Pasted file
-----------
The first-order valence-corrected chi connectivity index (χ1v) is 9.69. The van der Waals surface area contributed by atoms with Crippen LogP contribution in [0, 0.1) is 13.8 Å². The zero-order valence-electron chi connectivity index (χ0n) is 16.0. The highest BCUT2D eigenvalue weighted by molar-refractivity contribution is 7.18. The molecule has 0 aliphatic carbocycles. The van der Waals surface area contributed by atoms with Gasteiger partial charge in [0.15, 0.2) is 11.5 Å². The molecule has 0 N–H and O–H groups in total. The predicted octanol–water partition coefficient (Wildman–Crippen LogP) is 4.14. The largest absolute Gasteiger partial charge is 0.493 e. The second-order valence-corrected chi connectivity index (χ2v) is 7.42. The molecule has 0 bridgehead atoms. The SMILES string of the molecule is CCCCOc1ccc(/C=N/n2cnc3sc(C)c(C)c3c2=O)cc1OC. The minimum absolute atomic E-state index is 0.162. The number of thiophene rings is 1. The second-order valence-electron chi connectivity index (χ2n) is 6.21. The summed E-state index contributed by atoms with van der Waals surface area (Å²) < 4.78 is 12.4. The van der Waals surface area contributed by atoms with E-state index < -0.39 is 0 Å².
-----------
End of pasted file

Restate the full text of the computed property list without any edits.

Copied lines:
The first-order valence-corrected chi connectivity index (χ1v) is 9.69. The van der Waals surface area contributed by atoms with Crippen LogP contribution in [0, 0.1) is 13.8 Å². The zero-order valence-electron chi connectivity index (χ0n) is 16.0. The highest BCUT2D eigenvalue weighted by molar-refractivity contribution is 7.18. The molecule has 0 aliphatic carbocycles. The van der Waals surface area contributed by atoms with Gasteiger partial charge in [0.15, 0.2) is 11.5 Å². The molecule has 0 N–H and O–H groups in total. The predicted octanol–water partition coefficient (Wildman–Crippen LogP) is 4.14. The largest absolute Gasteiger partial charge is 0.493 e. The second-order valence-corrected chi connectivity index (χ2v) is 7.42. The molecule has 0 bridgehead atoms. The SMILES string of the molecule is CCCCOc1ccc(/C=N/n2cnc3sc(C)c(C)c3c2=O)cc1OC. The minimum absolute atomic E-state index is 0.162. The number of thiophene rings is 1. The second-order valence-electron chi connectivity index (χ2n) is 6.21. The summed E-state index contributed by atoms with van der Waals surface area (Å²) < 4.78 is 12.4. The van der Waals surface area contributed by atoms with E-state index < -0.39 is 0 Å².